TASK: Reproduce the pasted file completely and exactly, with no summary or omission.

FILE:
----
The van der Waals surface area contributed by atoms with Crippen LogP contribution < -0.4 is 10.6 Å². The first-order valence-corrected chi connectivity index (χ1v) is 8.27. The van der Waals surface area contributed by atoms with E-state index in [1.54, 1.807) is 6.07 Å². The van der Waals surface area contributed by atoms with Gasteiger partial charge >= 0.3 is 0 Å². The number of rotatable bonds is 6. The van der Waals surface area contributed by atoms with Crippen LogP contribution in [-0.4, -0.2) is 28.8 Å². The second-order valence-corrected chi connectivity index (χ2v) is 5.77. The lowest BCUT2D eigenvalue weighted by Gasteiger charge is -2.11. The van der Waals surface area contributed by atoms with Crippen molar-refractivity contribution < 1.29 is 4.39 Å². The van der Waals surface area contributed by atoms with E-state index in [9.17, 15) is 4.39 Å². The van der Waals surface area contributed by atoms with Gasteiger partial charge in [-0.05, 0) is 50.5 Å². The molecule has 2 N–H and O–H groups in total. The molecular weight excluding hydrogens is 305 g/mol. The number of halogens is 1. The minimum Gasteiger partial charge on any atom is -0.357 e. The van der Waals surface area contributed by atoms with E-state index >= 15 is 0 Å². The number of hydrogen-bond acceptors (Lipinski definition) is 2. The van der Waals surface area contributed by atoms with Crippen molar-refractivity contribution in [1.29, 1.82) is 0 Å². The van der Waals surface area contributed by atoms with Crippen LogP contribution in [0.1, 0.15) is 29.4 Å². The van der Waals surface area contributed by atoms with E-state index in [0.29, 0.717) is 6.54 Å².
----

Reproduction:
The van der Waals surface area contributed by atoms with Crippen LogP contribution < -0.4 is 10.6 Å². The first-order valence-corrected chi connectivity index (χ1v) is 8.27. The van der Waals surface area contributed by atoms with E-state index in [1.54, 1.807) is 6.07 Å². The van der Waals surface area contributed by atoms with Gasteiger partial charge >= 0.3 is 0 Å². The number of rotatable bonds is 6. The van der Waals surface area contributed by atoms with Crippen LogP contribution in [-0.4, -0.2) is 28.8 Å². The second-order valence-corrected chi connectivity index (χ2v) is 5.77. The lowest BCUT2D eigenvalue weighted by Gasteiger charge is -2.11. The van der Waals surface area contributed by atoms with Crippen molar-refractivity contribution < 1.29 is 4.39 Å². The van der Waals surface area contributed by atoms with E-state index in [9.17, 15) is 4.39 Å². The van der Waals surface area contributed by atoms with Gasteiger partial charge in [-0.05, 0) is 50.5 Å². The molecule has 2 N–H and O–H groups in total. The molecular weight excluding hydrogens is 305 g/mol. The number of halogens is 1. The minimum Gasteiger partial charge on any atom is -0.357 e. The van der Waals surface area contributed by atoms with E-state index >= 15 is 0 Å². The number of hydrogen-bond acceptors (Lipinski definition) is 2. The van der Waals surface area contributed by atoms with Crippen molar-refractivity contribution in [1.29, 1.82) is 0 Å². The van der Waals surface area contributed by atoms with Crippen LogP contribution in [0.1, 0.15) is 29.4 Å². The van der Waals surface area contributed by atoms with E-state index in [0.29, 0.717) is 6.54 Å².